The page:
The "Anvil Chorus" is the English name for the Coro di Zingari (Italian for "Gypsy chorus"), a chorus from act 2, scene 1 of Giuseppe Verdi's 1853 opera Il trovatore. It depicts Spanish Gypsies striking their anvils at dawn – hence its English name – and singing the praises of hard work, good wine, and Gypsy women. The piece is also commonly known by its opening words, "Vedi! Le fosche".
Italian libretto and poetic English adaptationEdit
Zingari e zingare:
Gypsy men and women:
Thomas Baker wrote Il Trovatore Quadrille (1855) for piano, which includes a movement based on this chorus. Similarly, pianist/composer Charles Grobe wrote variations on the Anvil Chorus for piano in 1857. A swing jazz arrangement by Jerry Gray for the Glenn Miller Orchestra in 1941 reached #3 on the U.S. Billboard charts. The melodic theme also served as the inspiration for "Rockin' the Anvil" for swing jazz ensemble and accordion on John Serry Sr.'s 1956 album Squeeze Play.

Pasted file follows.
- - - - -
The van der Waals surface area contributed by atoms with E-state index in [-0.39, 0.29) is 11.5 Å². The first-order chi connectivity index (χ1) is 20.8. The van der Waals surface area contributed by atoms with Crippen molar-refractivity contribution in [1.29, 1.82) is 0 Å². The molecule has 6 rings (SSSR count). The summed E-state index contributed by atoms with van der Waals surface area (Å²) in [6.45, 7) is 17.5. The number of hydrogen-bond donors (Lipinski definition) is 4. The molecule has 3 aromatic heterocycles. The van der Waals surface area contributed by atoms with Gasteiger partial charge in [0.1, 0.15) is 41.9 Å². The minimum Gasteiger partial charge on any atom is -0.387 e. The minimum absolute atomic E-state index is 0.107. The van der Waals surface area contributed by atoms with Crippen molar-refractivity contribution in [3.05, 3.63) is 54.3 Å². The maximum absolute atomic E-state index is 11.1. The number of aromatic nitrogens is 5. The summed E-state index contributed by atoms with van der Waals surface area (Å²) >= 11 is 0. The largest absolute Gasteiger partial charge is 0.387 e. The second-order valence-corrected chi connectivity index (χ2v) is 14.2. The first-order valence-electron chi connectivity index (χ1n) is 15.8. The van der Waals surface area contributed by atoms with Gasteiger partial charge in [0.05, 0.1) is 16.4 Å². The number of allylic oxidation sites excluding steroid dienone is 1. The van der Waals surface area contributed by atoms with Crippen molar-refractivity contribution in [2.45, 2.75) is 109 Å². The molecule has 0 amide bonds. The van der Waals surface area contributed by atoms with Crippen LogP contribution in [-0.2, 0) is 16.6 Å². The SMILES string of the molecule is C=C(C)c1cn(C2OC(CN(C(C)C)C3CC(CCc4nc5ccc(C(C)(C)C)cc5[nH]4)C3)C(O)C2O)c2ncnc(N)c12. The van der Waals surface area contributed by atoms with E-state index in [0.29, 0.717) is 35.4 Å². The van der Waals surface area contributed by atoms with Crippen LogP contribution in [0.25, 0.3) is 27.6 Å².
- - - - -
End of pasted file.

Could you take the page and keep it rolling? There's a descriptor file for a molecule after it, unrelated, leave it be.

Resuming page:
The tune of the chorus was closely parodied in "The Burglar's Chorus" ("With cat-like tread") in Gilbert and Sullivan's 1879 comic opera The Pirates of Penzance, and soon after became a popular song with the lyrics Hail, Hail, the Gang's All Here.
- The Ricordi score uses the title "Coro di Zingari", not "degli Zingari", on p. 100 of its score.
- Italian and English text
- Il Trovatore Quadrille by Thomas Baker: Scores at the International Music Score Library Project (IMSLP)
- Anvil Chorus, Op. 910, by Charles Grobe: Scores at the International Music Score Library Project (IMSLP)
- "Billboard Magazine (USA) Weekly Single Charts For 1941". Hits of All Decades. Retrieved September 14, 2016.
- Richard Taruskin (14 August 2006). "12". Music in the Nineteenth Century: The Oxford History of Western Music. Oxford University Press. pp. 596–597. ISBN 978-0-19-979602-1. Retrieved 23 October 2018.